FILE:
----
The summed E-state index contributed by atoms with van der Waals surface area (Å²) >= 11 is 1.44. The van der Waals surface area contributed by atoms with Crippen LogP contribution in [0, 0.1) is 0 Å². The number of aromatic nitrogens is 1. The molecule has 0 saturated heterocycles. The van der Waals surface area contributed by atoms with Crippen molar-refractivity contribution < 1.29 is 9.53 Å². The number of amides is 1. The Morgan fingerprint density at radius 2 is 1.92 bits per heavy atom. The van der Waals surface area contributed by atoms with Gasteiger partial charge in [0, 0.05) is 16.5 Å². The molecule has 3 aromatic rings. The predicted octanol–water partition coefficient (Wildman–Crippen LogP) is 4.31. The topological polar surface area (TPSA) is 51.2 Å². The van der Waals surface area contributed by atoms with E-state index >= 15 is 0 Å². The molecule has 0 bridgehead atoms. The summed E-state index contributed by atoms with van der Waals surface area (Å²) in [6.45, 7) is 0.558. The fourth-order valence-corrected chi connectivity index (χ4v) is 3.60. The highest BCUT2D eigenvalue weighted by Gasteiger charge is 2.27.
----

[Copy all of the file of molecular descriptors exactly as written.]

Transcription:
The summed E-state index contributed by atoms with van der Waals surface area (Å²) >= 11 is 1.44. The van der Waals surface area contributed by atoms with Crippen LogP contribution in [0, 0.1) is 0 Å². The number of aromatic nitrogens is 1. The molecule has 0 saturated heterocycles. The van der Waals surface area contributed by atoms with Crippen molar-refractivity contribution < 1.29 is 9.53 Å². The number of amides is 1. The Morgan fingerprint density at radius 2 is 1.92 bits per heavy atom. The van der Waals surface area contributed by atoms with Gasteiger partial charge in [0, 0.05) is 16.5 Å². The molecule has 3 aromatic rings. The predicted octanol–water partition coefficient (Wildman–Crippen LogP) is 4.31. The topological polar surface area (TPSA) is 51.2 Å². The van der Waals surface area contributed by atoms with E-state index >= 15 is 0 Å². The molecule has 0 bridgehead atoms. The summed E-state index contributed by atoms with van der Waals surface area (Å²) in [6.45, 7) is 0.558. The fourth-order valence-corrected chi connectivity index (χ4v) is 3.60. The highest BCUT2D eigenvalue weighted by Gasteiger charge is 2.27.